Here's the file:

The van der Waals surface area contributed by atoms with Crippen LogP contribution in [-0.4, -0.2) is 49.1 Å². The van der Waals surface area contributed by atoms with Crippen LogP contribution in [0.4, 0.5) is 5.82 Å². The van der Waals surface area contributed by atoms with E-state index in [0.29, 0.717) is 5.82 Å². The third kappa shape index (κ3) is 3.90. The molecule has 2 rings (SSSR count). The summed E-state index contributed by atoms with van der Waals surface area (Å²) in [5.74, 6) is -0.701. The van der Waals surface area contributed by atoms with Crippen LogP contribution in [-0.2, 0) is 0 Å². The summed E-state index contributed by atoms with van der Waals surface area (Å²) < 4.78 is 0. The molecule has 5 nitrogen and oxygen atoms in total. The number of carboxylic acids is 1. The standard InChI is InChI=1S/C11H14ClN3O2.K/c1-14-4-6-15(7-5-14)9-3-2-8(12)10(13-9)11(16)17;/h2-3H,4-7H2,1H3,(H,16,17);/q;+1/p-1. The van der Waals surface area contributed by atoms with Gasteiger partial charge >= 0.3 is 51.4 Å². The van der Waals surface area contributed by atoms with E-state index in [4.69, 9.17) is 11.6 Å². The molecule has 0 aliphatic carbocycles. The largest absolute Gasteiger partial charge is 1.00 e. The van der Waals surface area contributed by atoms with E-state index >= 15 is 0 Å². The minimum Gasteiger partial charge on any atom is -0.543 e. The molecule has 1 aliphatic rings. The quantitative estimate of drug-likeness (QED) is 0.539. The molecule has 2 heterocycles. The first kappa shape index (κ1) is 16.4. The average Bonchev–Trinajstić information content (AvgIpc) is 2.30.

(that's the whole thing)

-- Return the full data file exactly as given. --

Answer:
The van der Waals surface area contributed by atoms with Crippen LogP contribution in [-0.4, -0.2) is 49.1 Å². The van der Waals surface area contributed by atoms with Crippen LogP contribution in [0.4, 0.5) is 5.82 Å². The van der Waals surface area contributed by atoms with E-state index in [0.29, 0.717) is 5.82 Å². The third kappa shape index (κ3) is 3.90. The molecule has 2 rings (SSSR count). The summed E-state index contributed by atoms with van der Waals surface area (Å²) in [5.74, 6) is -0.701. The van der Waals surface area contributed by atoms with Crippen LogP contribution in [-0.2, 0) is 0 Å². The summed E-state index contributed by atoms with van der Waals surface area (Å²) < 4.78 is 0. The molecule has 5 nitrogen and oxygen atoms in total. The number of carboxylic acids is 1. The standard InChI is InChI=1S/C11H14ClN3O2.K/c1-14-4-6-15(7-5-14)9-3-2-8(12)10(13-9)11(16)17;/h2-3H,4-7H2,1H3,(H,16,17);/q;+1/p-1. The van der Waals surface area contributed by atoms with Gasteiger partial charge >= 0.3 is 51.4 Å². The van der Waals surface area contributed by atoms with E-state index in [4.69, 9.17) is 11.6 Å². The molecule has 0 aliphatic carbocycles. The largest absolute Gasteiger partial charge is 1.00 e. The van der Waals surface area contributed by atoms with E-state index >= 15 is 0 Å². The minimum Gasteiger partial charge on any atom is -0.543 e. The molecule has 1 aliphatic rings. The quantitative estimate of drug-likeness (QED) is 0.539. The molecule has 2 heterocycles. The first kappa shape index (κ1) is 16.4. The average Bonchev–Trinajstić information content (AvgIpc) is 2.30.